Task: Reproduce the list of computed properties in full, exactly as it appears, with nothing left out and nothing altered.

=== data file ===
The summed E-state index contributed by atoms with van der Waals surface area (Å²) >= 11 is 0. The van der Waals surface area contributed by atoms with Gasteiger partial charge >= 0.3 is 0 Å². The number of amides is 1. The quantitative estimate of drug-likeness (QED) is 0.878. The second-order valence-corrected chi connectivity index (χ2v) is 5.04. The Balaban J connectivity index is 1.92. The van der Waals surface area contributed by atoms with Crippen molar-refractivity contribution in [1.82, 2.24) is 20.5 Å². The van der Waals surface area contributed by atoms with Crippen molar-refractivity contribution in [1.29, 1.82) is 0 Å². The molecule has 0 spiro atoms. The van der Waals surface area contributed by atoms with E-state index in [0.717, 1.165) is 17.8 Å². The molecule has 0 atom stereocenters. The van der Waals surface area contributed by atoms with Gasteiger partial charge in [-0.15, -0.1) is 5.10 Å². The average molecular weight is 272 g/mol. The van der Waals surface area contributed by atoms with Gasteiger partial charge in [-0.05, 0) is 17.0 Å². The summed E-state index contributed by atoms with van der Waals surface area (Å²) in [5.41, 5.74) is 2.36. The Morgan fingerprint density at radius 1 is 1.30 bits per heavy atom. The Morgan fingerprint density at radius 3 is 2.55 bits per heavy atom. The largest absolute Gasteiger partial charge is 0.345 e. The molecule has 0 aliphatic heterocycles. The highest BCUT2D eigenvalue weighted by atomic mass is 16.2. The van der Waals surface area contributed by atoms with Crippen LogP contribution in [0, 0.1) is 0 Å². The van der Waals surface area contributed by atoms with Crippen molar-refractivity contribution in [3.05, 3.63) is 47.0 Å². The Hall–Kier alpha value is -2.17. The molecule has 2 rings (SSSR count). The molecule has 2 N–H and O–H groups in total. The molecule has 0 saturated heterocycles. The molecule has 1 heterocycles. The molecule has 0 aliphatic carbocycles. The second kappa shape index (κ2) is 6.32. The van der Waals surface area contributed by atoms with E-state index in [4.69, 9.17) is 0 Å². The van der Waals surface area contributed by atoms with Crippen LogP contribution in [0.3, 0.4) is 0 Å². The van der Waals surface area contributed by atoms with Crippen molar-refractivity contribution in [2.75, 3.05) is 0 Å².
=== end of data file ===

The summed E-state index contributed by atoms with van der Waals surface area (Å²) >= 11 is 0. The van der Waals surface area contributed by atoms with Gasteiger partial charge >= 0.3 is 0 Å². The number of amides is 1. The quantitative estimate of drug-likeness (QED) is 0.878. The second-order valence-corrected chi connectivity index (χ2v) is 5.04. The Balaban J connectivity index is 1.92. The van der Waals surface area contributed by atoms with Crippen molar-refractivity contribution in [1.82, 2.24) is 20.5 Å². The van der Waals surface area contributed by atoms with Crippen molar-refractivity contribution in [1.29, 1.82) is 0 Å². The molecule has 0 spiro atoms. The van der Waals surface area contributed by atoms with E-state index in [0.717, 1.165) is 17.8 Å². The molecule has 0 atom stereocenters. The van der Waals surface area contributed by atoms with Gasteiger partial charge in [-0.15, -0.1) is 5.10 Å². The average molecular weight is 272 g/mol. The van der Waals surface area contributed by atoms with Gasteiger partial charge in [-0.05, 0) is 17.0 Å². The summed E-state index contributed by atoms with van der Waals surface area (Å²) in [5.41, 5.74) is 2.36. The Morgan fingerprint density at radius 1 is 1.30 bits per heavy atom. The Morgan fingerprint density at radius 3 is 2.55 bits per heavy atom. The largest absolute Gasteiger partial charge is 0.345 e. The molecule has 0 aliphatic heterocycles. The highest BCUT2D eigenvalue weighted by atomic mass is 16.2. The van der Waals surface area contributed by atoms with Crippen LogP contribution in [0, 0.1) is 0 Å². The van der Waals surface area contributed by atoms with Crippen molar-refractivity contribution in [3.05, 3.63) is 47.0 Å². The Hall–Kier alpha value is -2.17. The molecule has 2 rings (SSSR count). The molecule has 2 N–H and O–H groups in total. The molecule has 0 saturated heterocycles. The molecule has 1 heterocycles. The molecule has 0 aliphatic carbocycles. The second kappa shape index (κ2) is 6.32. The van der Waals surface area contributed by atoms with E-state index in [4.69, 9.17) is 0 Å². The van der Waals surface area contributed by atoms with Crippen LogP contribution in [0.3, 0.4) is 0 Å². The van der Waals surface area contributed by atoms with Crippen molar-refractivity contribution in [2.75, 3.05) is 0 Å².